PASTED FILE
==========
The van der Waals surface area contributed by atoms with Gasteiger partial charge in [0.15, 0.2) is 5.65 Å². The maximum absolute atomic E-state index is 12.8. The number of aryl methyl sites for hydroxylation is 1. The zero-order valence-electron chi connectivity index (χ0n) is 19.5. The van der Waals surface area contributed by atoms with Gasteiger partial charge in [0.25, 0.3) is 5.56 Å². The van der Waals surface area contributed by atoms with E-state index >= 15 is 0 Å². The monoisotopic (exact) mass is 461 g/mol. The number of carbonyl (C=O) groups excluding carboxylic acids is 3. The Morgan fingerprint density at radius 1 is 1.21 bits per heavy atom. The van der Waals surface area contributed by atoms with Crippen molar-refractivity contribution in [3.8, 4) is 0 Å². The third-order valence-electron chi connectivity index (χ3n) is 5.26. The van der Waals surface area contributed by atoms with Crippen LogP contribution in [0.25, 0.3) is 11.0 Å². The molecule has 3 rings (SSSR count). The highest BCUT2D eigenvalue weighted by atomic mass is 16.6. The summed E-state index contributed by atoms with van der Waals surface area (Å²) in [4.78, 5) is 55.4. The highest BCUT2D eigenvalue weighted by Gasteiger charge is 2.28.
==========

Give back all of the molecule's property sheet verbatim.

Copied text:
The van der Waals surface area contributed by atoms with Gasteiger partial charge in [0.15, 0.2) is 5.65 Å². The maximum absolute atomic E-state index is 12.8. The number of aryl methyl sites for hydroxylation is 1. The zero-order valence-electron chi connectivity index (χ0n) is 19.5. The van der Waals surface area contributed by atoms with Gasteiger partial charge in [0.25, 0.3) is 5.56 Å². The van der Waals surface area contributed by atoms with E-state index >= 15 is 0 Å². The monoisotopic (exact) mass is 461 g/mol. The number of carbonyl (C=O) groups excluding carboxylic acids is 3. The Morgan fingerprint density at radius 1 is 1.21 bits per heavy atom. The van der Waals surface area contributed by atoms with Crippen molar-refractivity contribution in [3.8, 4) is 0 Å². The third-order valence-electron chi connectivity index (χ3n) is 5.26. The van der Waals surface area contributed by atoms with Crippen LogP contribution in [0.25, 0.3) is 11.0 Å². The molecule has 3 rings (SSSR count). The highest BCUT2D eigenvalue weighted by atomic mass is 16.6. The summed E-state index contributed by atoms with van der Waals surface area (Å²) in [4.78, 5) is 55.4. The highest BCUT2D eigenvalue weighted by Gasteiger charge is 2.28.